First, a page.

PART 5: La Dominique


I don’t drink wine.

I never really developed a taste for it, and when I did make the effort for my oenophile husband, I discovered that I get migraines, no matter the color, price, region, or amount of (Or lack of) tannin.

But I do love wineries.

I love the smell, I love the views of the vineyards, I love the history, and the knowledge of the staff, and I just love the civility of the people that patronize wineries. When we travel, we often go where the great wines of the world are produced, and this I don’t mind. 

This trip was no different, so when booking for our French vacation, I was armed with two wineries that my husband wanted to visit, D’Agassac and Château La Dominique.

We had a pleasant visit to D’Agassac the day before, but I was hoping for a bit more from our tour of La Dominique.

I booked lunch at La Terrasse Rouge, the restaurant on site, and a “Classic” tour of the estate. The classic tour last about an hour and cost 15€ (About $17 USD) and the restaurant, even for lunch, would be a splurge day as this restaurant is Michelin rated. Reservations (Well in advance) are an absolute must for both the tours and the restaurant.

SIDE NOTE: La Dominique is open every day from April to October and the hours are: 10 am to 7 pm, this includes weekends and holidays.  Also open Tuesday to Saturday (10 am to 6 pm) November to March.

Wanting to see as much of the region as possible before our lunch reservation, and since it was a glorious spring day, we set off early toward the vineyards surrounding the ancient city of St. Emilion.

As was the case the day before, there were views around every bend and we stopped at every indent on the narrow country roads to capture the scenery. The fields were teeming with flowers of vivid blues, oranges and reds. It was all together completely enchanting and I couldn’t wait to come back to further explore later in the day.

Leaving the area near St. Emilion for the moment, we navigated back to La Dominique, parked in it’s large parking area and walked the short distance to the visitors center where we checked in for lunch. We were escorted upstairs to to the open and airy dining room. The mood here for lunch is not overly pretentious, we were dressed casually and did not feel out of place.

While slightly disappointed that we were not seated outside on such a lovely day, we were able to secure a window view at the large, multi-occupancy table. We were politely accommodated with an English speaking server who helped Mike navigate the wine menu. We started our meal with a selection of cheese, and meat sliced directly from the haunch. Mike paired this with his first glass of wine, and I had a crisp spring cocktail.

We decided to order different items from the menu in order to taste as many of the award winning dishes as possible. Knowing that he would not be driving for at least an hour post-lunch, Mike also paired several glasses of the house du vin with his meal.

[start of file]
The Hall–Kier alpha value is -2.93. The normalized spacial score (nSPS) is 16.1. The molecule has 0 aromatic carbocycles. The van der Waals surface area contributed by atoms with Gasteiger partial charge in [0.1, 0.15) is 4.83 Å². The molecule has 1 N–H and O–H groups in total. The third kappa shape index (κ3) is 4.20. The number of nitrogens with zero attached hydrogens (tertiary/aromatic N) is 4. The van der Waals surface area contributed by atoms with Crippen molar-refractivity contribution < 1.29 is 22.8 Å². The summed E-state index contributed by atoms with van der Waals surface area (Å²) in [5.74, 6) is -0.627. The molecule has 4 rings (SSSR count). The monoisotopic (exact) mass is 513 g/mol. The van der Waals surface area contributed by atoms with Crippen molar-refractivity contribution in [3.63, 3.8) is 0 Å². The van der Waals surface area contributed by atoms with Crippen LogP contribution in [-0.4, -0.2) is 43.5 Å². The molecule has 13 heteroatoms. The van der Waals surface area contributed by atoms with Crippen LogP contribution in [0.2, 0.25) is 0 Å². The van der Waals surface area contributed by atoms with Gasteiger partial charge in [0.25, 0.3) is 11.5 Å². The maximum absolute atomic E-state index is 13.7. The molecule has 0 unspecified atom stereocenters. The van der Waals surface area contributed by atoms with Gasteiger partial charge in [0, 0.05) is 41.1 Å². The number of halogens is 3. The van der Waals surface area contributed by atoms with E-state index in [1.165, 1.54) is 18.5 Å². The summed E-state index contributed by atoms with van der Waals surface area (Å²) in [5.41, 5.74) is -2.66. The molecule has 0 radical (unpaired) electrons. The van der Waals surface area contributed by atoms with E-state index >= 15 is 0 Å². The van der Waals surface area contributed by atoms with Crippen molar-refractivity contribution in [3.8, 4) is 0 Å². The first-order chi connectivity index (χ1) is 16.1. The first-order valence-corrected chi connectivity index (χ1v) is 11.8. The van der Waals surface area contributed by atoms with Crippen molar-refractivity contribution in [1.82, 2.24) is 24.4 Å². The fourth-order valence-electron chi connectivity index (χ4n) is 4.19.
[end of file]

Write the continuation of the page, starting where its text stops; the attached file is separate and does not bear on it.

The food was excellent, prepared with fresh, local, seasonal ingredients, with divine sauces that engaged all five taste senses and were visually pleasing to the eye.

After lunch we retreated back downstairs to queue up with several other couples in the beautiful tasting room for the winery tour.

Château La Dominique has been owned by Billionaire Clément Fayat since 1969. Completely revamping the vineyards, modernizing the winery, and developing a world class restaurant have brought Château La Dominique back from the brink of extinction.

CROSS TIP: Make sure you specify upon booking that you would like to be part of an English speaking tour.

The tour starts at the distinct, eye capturing (And some say, “Controversial”) red walls designed by architect Jean Nouvel. Said to represent the grapes in their various stages, the red walls can be seen for miles on the flat plain around St. Emilion. We then proceeded up to the terrace for a look at the sensational views and the iconic red terrace.

The terrace is covered in six different colors of red polished pebbles. Another visual representation of the different varieties of grapes at different stages, it is a unique way to immerse yourself in the process of winemaking. And the views of the surrounding Châteaus, including the venerable next door neighbor, Château Cheval Blanc, is worth the 15€ tour price by itself.

The tree lined roof of the neighboring Château Cheval Blanc

We were then escorted to the cellar where we were given a brief history on the wines and the vat room. Twenty-two stainless-steel vats have the chore of housing, in their temperature controlled environment, a specific plot of each grape varietal.

However not all of the grapes go into the stainless-steel vats, sixty percent go into new oak barrels, and barrels that have had one previous aging.

During our May visit we were also treated to a view of the wine being bottled. A mobile wine bottling truck was there bottling the latest aged vintage and it was a rare experience to witness how it was done.

We finished off the hour long tour with a return to the tasting room where we sampled two of Château La Dominique’s outstanding wines. Mike purchased a few bottles to take with him, because we were only just beginning our time in France and we had a lot more to celebrate!



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